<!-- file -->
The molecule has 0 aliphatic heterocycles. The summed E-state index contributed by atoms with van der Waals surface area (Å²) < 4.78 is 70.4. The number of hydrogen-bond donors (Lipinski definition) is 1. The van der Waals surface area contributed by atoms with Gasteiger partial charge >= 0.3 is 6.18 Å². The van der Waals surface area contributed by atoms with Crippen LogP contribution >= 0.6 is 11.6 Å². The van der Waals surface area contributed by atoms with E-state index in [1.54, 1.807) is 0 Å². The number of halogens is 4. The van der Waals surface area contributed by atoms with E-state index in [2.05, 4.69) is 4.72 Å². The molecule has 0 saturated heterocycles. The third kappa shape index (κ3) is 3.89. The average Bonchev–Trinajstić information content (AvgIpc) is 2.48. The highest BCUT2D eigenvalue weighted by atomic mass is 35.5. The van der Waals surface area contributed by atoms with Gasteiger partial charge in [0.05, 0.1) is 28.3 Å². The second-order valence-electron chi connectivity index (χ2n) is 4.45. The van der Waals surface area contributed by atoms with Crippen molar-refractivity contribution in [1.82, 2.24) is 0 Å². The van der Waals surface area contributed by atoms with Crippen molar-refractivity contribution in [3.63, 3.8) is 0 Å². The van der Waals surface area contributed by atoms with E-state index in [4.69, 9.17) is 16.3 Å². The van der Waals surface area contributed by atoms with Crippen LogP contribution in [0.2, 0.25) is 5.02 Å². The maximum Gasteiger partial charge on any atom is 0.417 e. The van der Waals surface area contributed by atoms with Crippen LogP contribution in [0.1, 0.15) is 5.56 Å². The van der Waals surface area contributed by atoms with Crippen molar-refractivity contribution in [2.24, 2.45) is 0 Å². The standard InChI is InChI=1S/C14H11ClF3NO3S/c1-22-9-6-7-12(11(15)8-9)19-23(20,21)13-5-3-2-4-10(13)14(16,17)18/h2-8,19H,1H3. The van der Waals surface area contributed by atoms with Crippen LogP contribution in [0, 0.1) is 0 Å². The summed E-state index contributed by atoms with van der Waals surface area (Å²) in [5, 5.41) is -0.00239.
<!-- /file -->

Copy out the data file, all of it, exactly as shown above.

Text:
The molecule has 0 aliphatic heterocycles. The summed E-state index contributed by atoms with van der Waals surface area (Å²) < 4.78 is 70.4. The number of hydrogen-bond donors (Lipinski definition) is 1. The van der Waals surface area contributed by atoms with Gasteiger partial charge >= 0.3 is 6.18 Å². The van der Waals surface area contributed by atoms with Crippen LogP contribution >= 0.6 is 11.6 Å². The van der Waals surface area contributed by atoms with E-state index in [1.54, 1.807) is 0 Å². The number of halogens is 4. The van der Waals surface area contributed by atoms with E-state index in [2.05, 4.69) is 4.72 Å². The molecule has 0 saturated heterocycles. The third kappa shape index (κ3) is 3.89. The average Bonchev–Trinajstić information content (AvgIpc) is 2.48. The highest BCUT2D eigenvalue weighted by atomic mass is 35.5. The van der Waals surface area contributed by atoms with Gasteiger partial charge in [0.05, 0.1) is 28.3 Å². The second-order valence-electron chi connectivity index (χ2n) is 4.45. The van der Waals surface area contributed by atoms with Crippen molar-refractivity contribution in [1.82, 2.24) is 0 Å². The van der Waals surface area contributed by atoms with Crippen molar-refractivity contribution in [3.63, 3.8) is 0 Å². The van der Waals surface area contributed by atoms with E-state index in [4.69, 9.17) is 16.3 Å². The van der Waals surface area contributed by atoms with Crippen LogP contribution in [0.2, 0.25) is 5.02 Å². The maximum Gasteiger partial charge on any atom is 0.417 e. The van der Waals surface area contributed by atoms with Crippen LogP contribution in [0.1, 0.15) is 5.56 Å². The van der Waals surface area contributed by atoms with Crippen molar-refractivity contribution in [2.24, 2.45) is 0 Å². The standard InChI is InChI=1S/C14H11ClF3NO3S/c1-22-9-6-7-12(11(15)8-9)19-23(20,21)13-5-3-2-4-10(13)14(16,17)18/h2-8,19H,1H3. The van der Waals surface area contributed by atoms with Crippen LogP contribution in [0, 0.1) is 0 Å². The summed E-state index contributed by atoms with van der Waals surface area (Å²) in [5, 5.41) is -0.00239.